The ASAS has also developed a new ankylosing spondylitis disease activity score that combines patient reported assessment with these acute phase reactants.160 In this activity measure, CRP is combined with patient reported back pain, the duration of morning stiffness, peripheral joint problems, and patient global assessment. ESR can also be used (with slightly different weighting) if CRP is not available. This score helps discriminate patients with different levels of disease activity and is sensitive to change over time, which makes it appropriate for assessing treatment effect.160
The cartilage turnover marker CTX-1 (C-terminal crosslinking telopeptide of type II collagen) was associated with higher inflammation scores on MRI in sacroiliac joints and the spine.161 Several bone formation markers including sclerostin, Dickkopf-1,162 and bone alkaline phosphatase have also been investigated recently as biomarkers. Among these markers, bone alkaline phosphatase levels can be measured in the clinical laboratory. However, data on the utility of this serum marker are not consistent.163 Two serum markers, VEGF and calprotectin, were recently shown to predict radiographic progression in patients with ankylosing spondylitis, independently of baseline CRP values.164 165 The clinical utility of these markers needs to be confirmed in independent studies.
Looking ahead to future utilization of biomarkers in rheumatic diseases
Serological markers have already been incorporated in the classification criteria of several rheumatic diseases, enabling earlier diagnosis of these conditions.2 3 96 In addition to established markers of disease activity such as CRP and ESR, novel protein markers are becoming commercially available for more accurate monitoring of disease activity.41 42 43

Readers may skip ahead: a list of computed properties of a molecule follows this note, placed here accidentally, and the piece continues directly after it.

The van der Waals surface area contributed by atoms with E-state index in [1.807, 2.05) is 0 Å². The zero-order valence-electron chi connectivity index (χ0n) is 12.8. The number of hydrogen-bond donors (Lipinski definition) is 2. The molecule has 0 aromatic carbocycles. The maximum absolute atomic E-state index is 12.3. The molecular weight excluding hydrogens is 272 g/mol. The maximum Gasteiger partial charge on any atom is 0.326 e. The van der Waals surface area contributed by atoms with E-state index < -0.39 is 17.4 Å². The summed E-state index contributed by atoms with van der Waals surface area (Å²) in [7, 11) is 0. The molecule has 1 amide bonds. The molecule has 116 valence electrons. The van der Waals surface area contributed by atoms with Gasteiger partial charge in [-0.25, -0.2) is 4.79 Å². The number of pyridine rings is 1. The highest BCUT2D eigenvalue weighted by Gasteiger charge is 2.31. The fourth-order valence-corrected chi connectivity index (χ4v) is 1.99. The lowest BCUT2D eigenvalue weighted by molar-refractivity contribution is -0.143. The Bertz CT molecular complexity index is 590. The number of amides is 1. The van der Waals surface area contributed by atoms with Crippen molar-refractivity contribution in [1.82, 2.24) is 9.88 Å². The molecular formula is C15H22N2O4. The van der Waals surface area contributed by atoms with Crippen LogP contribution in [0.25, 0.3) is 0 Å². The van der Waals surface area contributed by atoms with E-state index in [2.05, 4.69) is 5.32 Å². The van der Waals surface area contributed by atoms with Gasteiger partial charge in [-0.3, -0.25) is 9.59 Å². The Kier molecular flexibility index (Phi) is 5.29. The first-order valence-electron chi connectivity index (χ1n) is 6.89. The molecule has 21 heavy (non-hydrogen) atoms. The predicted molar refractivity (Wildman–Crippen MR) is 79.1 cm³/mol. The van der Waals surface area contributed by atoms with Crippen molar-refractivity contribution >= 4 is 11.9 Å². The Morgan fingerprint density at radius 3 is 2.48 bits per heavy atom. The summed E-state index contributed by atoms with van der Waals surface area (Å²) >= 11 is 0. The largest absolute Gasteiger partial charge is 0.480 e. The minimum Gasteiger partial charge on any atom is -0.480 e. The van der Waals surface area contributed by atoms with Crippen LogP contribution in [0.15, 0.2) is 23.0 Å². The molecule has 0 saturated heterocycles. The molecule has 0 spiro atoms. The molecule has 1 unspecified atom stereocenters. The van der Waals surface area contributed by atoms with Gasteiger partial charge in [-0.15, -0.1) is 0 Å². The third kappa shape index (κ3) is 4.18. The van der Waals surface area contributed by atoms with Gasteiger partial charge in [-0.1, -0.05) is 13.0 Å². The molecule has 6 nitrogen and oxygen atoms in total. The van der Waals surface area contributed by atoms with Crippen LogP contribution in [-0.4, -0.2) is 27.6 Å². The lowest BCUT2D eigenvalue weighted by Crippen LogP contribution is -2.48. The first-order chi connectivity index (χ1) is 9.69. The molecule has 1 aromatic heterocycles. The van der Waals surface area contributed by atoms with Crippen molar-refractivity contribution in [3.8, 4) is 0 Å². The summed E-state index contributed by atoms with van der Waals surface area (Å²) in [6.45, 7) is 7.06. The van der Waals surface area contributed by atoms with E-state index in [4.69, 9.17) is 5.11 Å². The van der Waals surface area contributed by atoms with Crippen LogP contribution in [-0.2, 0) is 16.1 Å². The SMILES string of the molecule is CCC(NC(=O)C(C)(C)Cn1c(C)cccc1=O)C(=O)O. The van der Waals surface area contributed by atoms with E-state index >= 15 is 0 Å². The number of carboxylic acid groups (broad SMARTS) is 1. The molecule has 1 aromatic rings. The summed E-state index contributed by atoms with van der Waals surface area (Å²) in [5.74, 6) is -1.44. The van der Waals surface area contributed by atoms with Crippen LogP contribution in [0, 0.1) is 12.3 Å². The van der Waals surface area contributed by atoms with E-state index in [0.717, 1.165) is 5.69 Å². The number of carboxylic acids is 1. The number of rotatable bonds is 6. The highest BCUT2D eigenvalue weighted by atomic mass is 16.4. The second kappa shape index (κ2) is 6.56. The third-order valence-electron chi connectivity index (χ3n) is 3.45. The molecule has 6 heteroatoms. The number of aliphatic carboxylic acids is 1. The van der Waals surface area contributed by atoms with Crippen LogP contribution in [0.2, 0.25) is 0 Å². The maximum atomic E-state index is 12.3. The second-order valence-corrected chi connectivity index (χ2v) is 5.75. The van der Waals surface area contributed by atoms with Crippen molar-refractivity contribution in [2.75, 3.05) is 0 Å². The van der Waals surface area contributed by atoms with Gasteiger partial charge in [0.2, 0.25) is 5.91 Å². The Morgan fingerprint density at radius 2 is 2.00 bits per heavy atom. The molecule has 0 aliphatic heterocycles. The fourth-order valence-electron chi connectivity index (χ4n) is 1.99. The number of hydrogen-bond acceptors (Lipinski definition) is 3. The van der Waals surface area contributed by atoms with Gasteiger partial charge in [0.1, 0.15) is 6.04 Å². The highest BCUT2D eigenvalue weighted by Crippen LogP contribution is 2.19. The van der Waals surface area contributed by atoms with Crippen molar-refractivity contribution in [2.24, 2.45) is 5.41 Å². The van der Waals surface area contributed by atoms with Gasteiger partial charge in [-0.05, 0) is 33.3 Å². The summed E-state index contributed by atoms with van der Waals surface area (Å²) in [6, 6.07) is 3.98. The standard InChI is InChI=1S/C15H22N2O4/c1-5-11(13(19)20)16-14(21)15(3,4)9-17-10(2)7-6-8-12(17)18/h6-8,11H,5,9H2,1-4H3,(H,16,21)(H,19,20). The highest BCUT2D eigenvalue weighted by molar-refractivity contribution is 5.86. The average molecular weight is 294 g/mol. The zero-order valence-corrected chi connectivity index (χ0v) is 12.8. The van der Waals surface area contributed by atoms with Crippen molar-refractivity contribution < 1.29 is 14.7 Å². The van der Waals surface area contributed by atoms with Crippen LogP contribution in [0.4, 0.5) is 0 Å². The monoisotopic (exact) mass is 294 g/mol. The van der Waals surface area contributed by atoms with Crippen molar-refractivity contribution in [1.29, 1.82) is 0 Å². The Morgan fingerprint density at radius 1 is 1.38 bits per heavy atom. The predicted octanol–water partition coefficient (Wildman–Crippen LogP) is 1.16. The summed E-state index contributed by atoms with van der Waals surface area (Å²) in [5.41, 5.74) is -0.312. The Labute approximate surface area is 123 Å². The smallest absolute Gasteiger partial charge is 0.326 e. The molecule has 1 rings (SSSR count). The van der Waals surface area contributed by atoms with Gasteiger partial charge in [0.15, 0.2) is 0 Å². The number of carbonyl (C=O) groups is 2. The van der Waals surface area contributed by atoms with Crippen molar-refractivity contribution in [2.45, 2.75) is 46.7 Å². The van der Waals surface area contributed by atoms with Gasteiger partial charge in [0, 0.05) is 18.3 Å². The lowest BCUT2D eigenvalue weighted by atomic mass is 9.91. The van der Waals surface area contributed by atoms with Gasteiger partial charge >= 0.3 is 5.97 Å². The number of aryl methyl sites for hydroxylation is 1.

As discussed in the emerging biomarker sections, several candidate transcript and protein markers can improve the monitoring of disease activity. However, sufficiently powered longitudinal studies in well characterized cohorts are needed to examine the utility of these novel markers beyond the currently available clinical and serological information. For example, several connective tissue diseases such as SLE, systemic sclerosis, dermatomyositis, and polymyositis have a prominent interferon transcript signature.123 166 167 Future longitudinal studies are needed to elucidate the role of this gene expression signature for monitoring disease activity and predicting response to treatment.89 90 124 168 169
It is difficult to predict response to a particular treatment with the currently available clinical and serological information, partly because of substantial molecular heterogeneity within each of the rheumatic diseases. Basically, each rheumatic disease is made up of various imperfectly defined molecular endotypes,120 125 166 170 which might respond differently to drugs that target specific biological pathways.